Please suggest your own favourites or tell me who I should have included!
- Victoria Miro | interview (guardian.co.uk)
11 September 2010 § Leave a comment
Have you ever looked at a painting and wondered what might happen next? What about if the sun set a little or the model turned around? OK – I know that moving pictures have long been with us – the current Muybridge exhibition at the Tate giving early insight in to its origins – but Dutch artist Jacco Olivier, whilst combining the arts of animation, film and painting does actually create projected works that owe more than usual to the traditions of painting.
Using bold colours and free brush strokes Olivier repeatedly reworks initial paintings, the photographs of each stage in its development ultimately becoming an, often multi-layered, animated narrative. In his impressive painting style one glimpses the freedom of Matisse and the colours of the Fauves. Their semi abstract nature and emotional treatment of light evokes Howard Hodgkin, the abstract qualities often resemble those of Gerhard Richter.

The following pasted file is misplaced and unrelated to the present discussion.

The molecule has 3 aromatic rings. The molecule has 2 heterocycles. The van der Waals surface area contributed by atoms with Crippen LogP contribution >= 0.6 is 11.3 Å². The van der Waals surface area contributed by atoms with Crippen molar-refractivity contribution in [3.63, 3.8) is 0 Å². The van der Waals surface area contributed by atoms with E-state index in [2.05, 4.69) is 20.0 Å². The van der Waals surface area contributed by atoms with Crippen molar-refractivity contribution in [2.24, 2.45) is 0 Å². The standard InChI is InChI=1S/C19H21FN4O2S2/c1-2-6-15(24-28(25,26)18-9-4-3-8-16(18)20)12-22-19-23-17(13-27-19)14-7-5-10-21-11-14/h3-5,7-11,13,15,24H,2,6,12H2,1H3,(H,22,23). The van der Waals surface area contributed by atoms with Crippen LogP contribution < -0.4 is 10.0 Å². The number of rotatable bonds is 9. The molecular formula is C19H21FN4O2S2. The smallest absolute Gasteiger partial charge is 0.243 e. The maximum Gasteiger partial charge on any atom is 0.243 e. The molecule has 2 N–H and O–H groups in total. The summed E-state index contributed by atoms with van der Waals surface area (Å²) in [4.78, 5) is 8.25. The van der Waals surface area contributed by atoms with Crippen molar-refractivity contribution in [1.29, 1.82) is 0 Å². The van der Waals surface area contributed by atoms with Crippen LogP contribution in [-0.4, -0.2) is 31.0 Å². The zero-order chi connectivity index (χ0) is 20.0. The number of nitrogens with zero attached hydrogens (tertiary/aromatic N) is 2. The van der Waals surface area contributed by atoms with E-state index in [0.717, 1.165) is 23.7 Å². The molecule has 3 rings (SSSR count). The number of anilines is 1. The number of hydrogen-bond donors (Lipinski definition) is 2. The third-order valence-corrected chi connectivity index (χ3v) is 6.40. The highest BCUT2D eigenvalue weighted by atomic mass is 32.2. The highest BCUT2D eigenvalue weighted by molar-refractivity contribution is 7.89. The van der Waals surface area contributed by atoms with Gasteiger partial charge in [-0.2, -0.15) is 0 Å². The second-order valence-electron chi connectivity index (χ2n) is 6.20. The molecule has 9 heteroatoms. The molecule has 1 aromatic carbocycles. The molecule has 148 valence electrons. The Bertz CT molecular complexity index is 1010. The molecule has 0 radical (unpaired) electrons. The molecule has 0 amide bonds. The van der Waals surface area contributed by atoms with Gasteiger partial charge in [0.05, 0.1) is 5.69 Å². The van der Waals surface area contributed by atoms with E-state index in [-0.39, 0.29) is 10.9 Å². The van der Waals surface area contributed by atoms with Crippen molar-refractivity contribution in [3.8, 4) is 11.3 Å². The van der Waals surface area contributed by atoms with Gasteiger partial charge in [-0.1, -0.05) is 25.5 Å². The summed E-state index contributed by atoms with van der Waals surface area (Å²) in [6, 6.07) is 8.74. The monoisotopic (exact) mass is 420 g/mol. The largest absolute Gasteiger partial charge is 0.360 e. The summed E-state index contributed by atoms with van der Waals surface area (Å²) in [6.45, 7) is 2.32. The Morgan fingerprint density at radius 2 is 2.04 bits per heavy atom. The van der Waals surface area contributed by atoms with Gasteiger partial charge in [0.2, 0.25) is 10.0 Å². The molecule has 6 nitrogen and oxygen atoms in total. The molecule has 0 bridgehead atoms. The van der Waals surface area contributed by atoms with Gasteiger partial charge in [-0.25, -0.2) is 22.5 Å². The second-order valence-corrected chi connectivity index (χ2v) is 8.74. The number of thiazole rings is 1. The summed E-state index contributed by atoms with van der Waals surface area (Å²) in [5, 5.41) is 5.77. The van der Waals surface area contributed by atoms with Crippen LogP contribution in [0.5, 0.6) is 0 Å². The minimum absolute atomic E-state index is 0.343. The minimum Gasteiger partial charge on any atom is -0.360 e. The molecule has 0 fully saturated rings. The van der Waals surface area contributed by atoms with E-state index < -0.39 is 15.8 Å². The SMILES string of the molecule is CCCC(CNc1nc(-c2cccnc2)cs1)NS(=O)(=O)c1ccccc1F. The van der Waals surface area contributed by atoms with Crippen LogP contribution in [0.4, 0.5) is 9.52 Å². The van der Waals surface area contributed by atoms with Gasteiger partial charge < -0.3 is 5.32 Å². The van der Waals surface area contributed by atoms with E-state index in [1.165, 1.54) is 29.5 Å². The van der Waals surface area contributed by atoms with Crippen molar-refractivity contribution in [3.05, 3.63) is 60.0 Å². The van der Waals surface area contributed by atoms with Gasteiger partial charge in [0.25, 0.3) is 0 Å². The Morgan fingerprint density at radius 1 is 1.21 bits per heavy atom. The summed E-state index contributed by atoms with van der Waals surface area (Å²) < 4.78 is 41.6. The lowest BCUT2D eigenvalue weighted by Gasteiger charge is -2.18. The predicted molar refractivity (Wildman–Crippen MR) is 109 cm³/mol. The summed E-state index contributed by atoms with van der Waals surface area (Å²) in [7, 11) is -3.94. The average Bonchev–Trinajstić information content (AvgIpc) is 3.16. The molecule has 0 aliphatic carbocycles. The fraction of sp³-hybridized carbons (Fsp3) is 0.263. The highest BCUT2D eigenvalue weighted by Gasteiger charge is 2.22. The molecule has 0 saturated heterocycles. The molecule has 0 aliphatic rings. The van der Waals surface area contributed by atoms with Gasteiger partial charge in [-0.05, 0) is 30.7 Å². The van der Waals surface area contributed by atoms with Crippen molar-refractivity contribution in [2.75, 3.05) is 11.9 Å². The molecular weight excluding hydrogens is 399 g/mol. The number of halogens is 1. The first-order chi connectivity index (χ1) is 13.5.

There is little consistent theme to the works. Instead we are given a window in to a world where we glimpse what seem to be random, informal and seemingly insignificant scenes – simple scenarios from everyday life taking place in their own dreamlike environment. In the past Olivier has shown us such modest events as a plane flying overhead, a frog attempting to cross a road or whale lazily swimming by. He has said that his works represent someone “looking at the things outside, mixing them with his own memories and desires” although he does add “that’s all I need to make it work in my head, but is not necessarily something the viewer sees, or even has to see.” We do see a narrative, but it is just a part of the whole – we are still left to ponder on what is to come. There are no beginnings, no middles, no ends – no neat conclusions.